GEOG 100--Lecture 12--Plate Tectonics

1,415 views
1,313 views

Published on

Published in: Education
0 Comments
2 Likes
Statistics
Notes
  • Be the first to comment

No Downloads
Views
Total views
1,415
On SlideShare
0
From Embeds
0
Number of Embeds
254
Actions
Shares
0
Downloads
0
Comments
0
Likes
2
Embeds 0
No embeds

No notes for slide
  • \n
  • \n
  • \n
  • \n
  • \n
  • \n
  • \n
  • \n
  • \n
  • \n
  • \n
  • \n
  • \n
  • \n
  • \n
  • \n
  • \n
  • \n
  • \n
  • \n
  • \n
  • \n
  • \n
  • \n
  • \n
  • \n
  • \n
  • \n
  • \n
  • \n
  • \n
  • \n
  • \n
  • \n
  • \n
  • \n
  • \n
  • \n
  • \n
  • \n
  • \n
  • \n
  • \n
  • \n
  • \n
  • \n
  • \n
  • \n
  • \n
  • \n
  • \n
  • \n
  • \n
  • \n
  • \n
  • \n
  • \n
  • \n
  • \n
  • \n
  • \n
  • \n
  • \n
  • \n
  • \n
  • \n
  • \n
  • \n
  • \n
  • \n
  • \n
  • \n
  • \n
  • \n
  • \n
  • \n
  • \n
  • \n
  • \n
  • \n
  • GEOG 100--Lecture 12--Plate Tectonics

    1. 1. Plate Tectonics Chapter 9
    2. 2. Rigid Earth Theory
    3. 3. Rigid Earth Theory• It was once believed that Earth’s crust was hard and brittle and could not bend
    4. 4. Rigid Earth Theory• It was once believed that Earth’s crust was hard and brittle and could not bend
    5. 5. Rigid Earth Theory• It was once believed that Earth’s crust was hard and brittle and could not bend• Plasticity
    6. 6. Rigid Earth Theory• It was once believed that Earth’s crust was hard and brittle and could not bend• Plasticity – We now know that Earth’s crust can bend (like a tough plastic) before breaking
    7. 7. Isostacy• “The maintenance of hydrostatic equilibrium in the crust” – hydrostatics—branch of physics related to the pressure and equilibrium of liquids (hydro) • statics—bodies not active; at rest; in equilibrium; as opposed to dynamics
    8. 8. Isostacy
    9. 9. Isostacy• Addition or removal of crustal material causes a sinking or rebounding of crust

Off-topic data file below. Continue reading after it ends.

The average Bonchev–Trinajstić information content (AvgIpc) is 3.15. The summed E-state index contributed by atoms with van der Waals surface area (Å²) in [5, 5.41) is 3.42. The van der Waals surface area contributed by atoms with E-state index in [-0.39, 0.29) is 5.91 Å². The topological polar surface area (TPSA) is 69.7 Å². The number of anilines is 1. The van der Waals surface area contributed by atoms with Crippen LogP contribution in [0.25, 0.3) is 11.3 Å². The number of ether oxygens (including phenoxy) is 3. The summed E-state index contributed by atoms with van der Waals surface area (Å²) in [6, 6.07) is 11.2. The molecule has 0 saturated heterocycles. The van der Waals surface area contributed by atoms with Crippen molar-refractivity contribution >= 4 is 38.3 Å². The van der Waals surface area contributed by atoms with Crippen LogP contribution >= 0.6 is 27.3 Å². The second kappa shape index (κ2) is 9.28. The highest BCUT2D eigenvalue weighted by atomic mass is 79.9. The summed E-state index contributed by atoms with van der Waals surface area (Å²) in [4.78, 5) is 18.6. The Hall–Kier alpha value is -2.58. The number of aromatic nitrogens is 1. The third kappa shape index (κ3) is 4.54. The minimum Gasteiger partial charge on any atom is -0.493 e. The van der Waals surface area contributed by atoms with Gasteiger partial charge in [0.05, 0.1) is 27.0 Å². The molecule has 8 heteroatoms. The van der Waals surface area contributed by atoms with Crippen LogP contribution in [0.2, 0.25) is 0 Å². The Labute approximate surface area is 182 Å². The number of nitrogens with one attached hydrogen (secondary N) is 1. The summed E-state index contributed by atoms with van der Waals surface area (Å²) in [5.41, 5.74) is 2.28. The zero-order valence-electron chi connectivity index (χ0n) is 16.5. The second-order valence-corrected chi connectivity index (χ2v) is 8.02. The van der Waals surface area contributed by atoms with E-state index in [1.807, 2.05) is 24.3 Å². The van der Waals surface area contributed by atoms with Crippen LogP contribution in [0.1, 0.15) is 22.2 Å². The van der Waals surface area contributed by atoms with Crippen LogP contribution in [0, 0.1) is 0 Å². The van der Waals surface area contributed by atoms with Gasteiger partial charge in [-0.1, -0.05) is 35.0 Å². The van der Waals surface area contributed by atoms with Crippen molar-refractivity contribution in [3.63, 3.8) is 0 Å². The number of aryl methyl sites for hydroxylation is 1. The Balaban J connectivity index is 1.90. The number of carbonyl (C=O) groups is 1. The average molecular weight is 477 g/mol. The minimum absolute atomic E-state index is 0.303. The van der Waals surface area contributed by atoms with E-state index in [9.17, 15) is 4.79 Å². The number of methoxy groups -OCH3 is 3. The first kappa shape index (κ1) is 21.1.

10. 10. Isostacy• Addition or removal of crustal material causes a sinking or rebounding of crust – Add or remove continental mass and the crust will sink or rise to accommodate the added/removed weight
    11. 11. Isostacy• Addition or removal of crustal material causes a sinking or rebounding of crust – Add or remove continental mass and the crust will sink or rise to accommodate the added/removed weight • a glacier growing or remelting, crust eroding off the surface, sediment deposits, water bodies on land, esp. those created by dams
    12. 12. Alfred Wegener andHis Continental Drift Theory
    13. 13. Alfred Wegener and His Continental Drift Theory• German meteorologist, 1920s “The present continents were originally connected as one enormous landmass that has broken up and drifted apart over the last few 100 million years. The drifting continues….”
    14. 14. Alfred Wegener and His Continental Drift Theory• German meteorologist, 1920s “The present continents were originally connected as one enormous landmass that has broken up and drifted apart over the last few 100 million years. The drifting continues….”• Pangaea (Gk. “whole land”)
    15. 15. Alfred Wegener and His Continental Drift Theory• German meteorologist, 1920s “The present continents were originally connected as one enormous landmass that has broken up and drifted apart over the last few 100 million years. The drifting continues….”• Pangaea (Gk. “whole land”)
    16. 16. Wegener’s Lines of Evidence
    17. 17. Wegener’s Lines of Evidence• Similar geology (rocks and rock structures)…
    18. 18. Wegener’s Lines of Evidence• Similar geology (rocks and rock structures)…• …petrology (rock chemistry),
    19. 19. Wegener’s Lines of Evidence• Similar geology (rocks and rock structures)…• …petrology (rock chemistry),• …paleontology (fossilized plants and animals),
    20. 20. Wegener’s Lines of Evidence• Similar geology (rocks and rock structures)…• …petrology (rock chemistry),• …paleontology (fossilized plants and animals),• …matching glacial features (U-shaped valleys, glacial deposits, etc.) on continents separated by oceans
    21. 21. Wegener’s Lines of Evidence• Similar geology (rocks and rock structures)…• …petrology (rock chemistry),• …paleontology (fossilized plants and animals),• …matching glacial features (U-shaped valleys, glacial deposits, etc.) on continents separated by oceans• …continent shapes that seem to fit together,
    22. 22. Wegener’s Lines of Evidence• Similar geology (rocks and rock structures)…• …petrology (rock chemistry),• …paleontology (fossilized plants and animals),• …matching glacial features (U-shaped valleys, glacial deposits, etc.) on continents separated by oceans• …continent shapes that seem to fit together,• …patterns in the locations of volcanoes
    23. 23. Wegener’s Lines of Evidence• Similar geology (rocks and rock structures)…• …petrology (rock chemistry),• …paleontology (fossilized plants and animals),• …matching glacial features (U-shaped valleys, glacial deposits, etc.) on continents separated by oceans• …continent shapes that seem to fit together,• …patterns in the locations of volcanoes